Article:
Harbaugh: Hopes and Dreams or Smoke and Mirrors

The Michigan Wolverines lost to the Ohio State Buckeyes again last Saturday. It marked the sixth straight win in this rivalry for the team from Columbus. They have also accrued 15 victories in 18 chances since the start of the new millennium.

While “The Game” has been lopsided for quite some time now, U of M was hoping that the man they brought in three years ago, Jim Harbaugh, was going to change that. So far, he has not.

He is now 0-3 against Urban Meyer’s Buckeyes and 1-2 against Michigan State and Mark Dantonio. While these guys are both some of the best coaches in the country, they aren’t making over $9 million at their alma mater. Harbaugh is the highest paid coach in all of college football but has yet to lead the maize and blue anywhere in three years besides some good seasons record wise.

Now while I am not saying Harbaugh’s three years in Ann Arbor haven’t been successful, as he has racked up back to back 10-3 records in his first two seasons with a chance to go 9-4 record this year, but that’s not what Michigan envisioned when he stepped on campus in 2015.

With all the highly ranked recruiting classes and 5-star after 5-star walking through the doors of the Big House, Michigan has had high expectations since Harbaugh took over the reins. But each season, seemingly, has started, and ended, the same way. Filled with optimism and then ending in disappointment.

2015 started off with a loss to the Utah Utes but then the Wolverines reeled off five straight wins before losing to the Spartans at home. They also lost to the Buckeyes at the Big House before beating the Florida Gators in the Citrus Bowl to go 10-3.

2016 started off even better as they ran off a 9-0 record with a win over MSU before stumbling at the end of the year. The Wolverines proceeded to lose 3 of their next 4 games, including a loss to OSU, to finish with another 10-3 record.

2017 began similarly with the Wolverines beating Florida at Jerry’s World in Arlington and starting off 4-0 before facing off against Michigan State. Harbaugh and his team once again lost to Sparty to drop to 4-1. They also lost to Penn State and Wisconsin on the way to “The Game” against Meyer’s Buckeyes. And while Michigan had a good chance to win this past Saturday with 14-0 and 20-14 leads, they ultimately couldn’t pull it out and lost 31-20.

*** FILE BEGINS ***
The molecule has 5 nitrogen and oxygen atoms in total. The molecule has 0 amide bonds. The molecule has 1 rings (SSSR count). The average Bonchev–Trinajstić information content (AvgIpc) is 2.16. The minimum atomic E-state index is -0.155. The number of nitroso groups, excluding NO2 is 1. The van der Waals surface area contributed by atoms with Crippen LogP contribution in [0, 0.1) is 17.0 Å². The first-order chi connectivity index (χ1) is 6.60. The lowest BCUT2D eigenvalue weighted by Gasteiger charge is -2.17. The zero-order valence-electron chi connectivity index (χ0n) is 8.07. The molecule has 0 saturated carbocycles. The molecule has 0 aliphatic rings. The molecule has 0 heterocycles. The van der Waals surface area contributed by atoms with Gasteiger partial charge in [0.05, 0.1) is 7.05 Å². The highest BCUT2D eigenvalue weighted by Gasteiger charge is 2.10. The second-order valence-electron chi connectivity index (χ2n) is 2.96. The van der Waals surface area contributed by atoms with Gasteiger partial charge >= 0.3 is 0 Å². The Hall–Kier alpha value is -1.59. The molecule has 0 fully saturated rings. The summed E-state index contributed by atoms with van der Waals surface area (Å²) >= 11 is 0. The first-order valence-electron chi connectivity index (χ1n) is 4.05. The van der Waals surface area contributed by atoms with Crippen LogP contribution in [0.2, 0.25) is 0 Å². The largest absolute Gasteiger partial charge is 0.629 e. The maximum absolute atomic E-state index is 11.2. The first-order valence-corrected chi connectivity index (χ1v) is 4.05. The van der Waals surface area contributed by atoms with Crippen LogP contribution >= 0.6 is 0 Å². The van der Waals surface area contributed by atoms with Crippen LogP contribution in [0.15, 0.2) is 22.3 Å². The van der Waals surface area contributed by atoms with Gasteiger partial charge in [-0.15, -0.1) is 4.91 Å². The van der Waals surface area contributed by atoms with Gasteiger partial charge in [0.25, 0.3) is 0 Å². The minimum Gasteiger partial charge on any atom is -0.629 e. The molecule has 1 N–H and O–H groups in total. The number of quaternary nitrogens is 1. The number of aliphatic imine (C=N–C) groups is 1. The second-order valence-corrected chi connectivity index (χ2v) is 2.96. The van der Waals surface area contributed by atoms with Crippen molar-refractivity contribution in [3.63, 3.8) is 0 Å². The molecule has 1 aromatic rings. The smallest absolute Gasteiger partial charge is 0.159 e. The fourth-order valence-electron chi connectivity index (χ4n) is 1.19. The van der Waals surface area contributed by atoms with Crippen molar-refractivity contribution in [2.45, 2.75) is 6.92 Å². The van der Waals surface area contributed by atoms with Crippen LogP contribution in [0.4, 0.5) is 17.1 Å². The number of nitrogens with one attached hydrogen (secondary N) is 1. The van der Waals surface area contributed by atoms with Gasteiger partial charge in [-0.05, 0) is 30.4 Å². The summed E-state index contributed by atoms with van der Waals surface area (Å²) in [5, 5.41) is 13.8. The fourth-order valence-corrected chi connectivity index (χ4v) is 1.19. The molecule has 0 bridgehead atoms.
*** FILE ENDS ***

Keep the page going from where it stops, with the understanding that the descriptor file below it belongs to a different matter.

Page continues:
So while Harbaugh has had a rough go and winning big games against his rivals, I believe he is still the right man for the job at the moment. After three years, a 28-10 record is not too shabby. I also believe he has brought a different mindset to the university.

While he hasn’t won anything yet, the expectations are there and they have had their chances at returning to Indy to play for the Big Ten title. Under the leadership of Rich Rodriguez and Brady Hoke, it felt like this team wasn’t going anywhere.

One last comparison/point I’d like to make about Harbaugh is his connection to Bo Schembechler. He played and learned under the tutelage of the Michigan great. But for all the glory that he receives, he never brought home a national championship to U of M in his 21 years as the head coach.

His teams won 13 Big Ten Conference titles, of course, but he could never win the big one. I think Harbaugh could, at the very least, bring a Big Ten title to Ann Arbor in the next few years, but will that appease anyone? Also, if they do make it to the playoffs, is that successful or is nothing short of a national championship constitute success?

So while some people’s patience may be running thin with Harbaugh, I think they need to give him a little more time. Sure, his “Signing with the Stars”, satellite camps and sleepovers may not be endearing to all, but that’s just who he is and I don’t think he is going to change. Harbaugh is an old-school, ground and pound type of coach who wants to shove it down your throat. If that style can/will work in todays college football landscape is yet to be seen.

I believe fans just need to relax and let his plan come to fruition. It hasn’t worked out completely in his first three years, but it’s still a work in progress. Of course there are things he can work on, but what coach doesn’t have room for improvement?

In a couple more years, if Michigan is still floating around at 8-4 or 9-3, or heck, even 10-2 with no Big Ten titles or playoff appearances, then this conversation needs to be revisited. But for now, U of M has the coach they want.

After all, what other option do the Wolverines have other than their “Michigan Man”?

 

 

 

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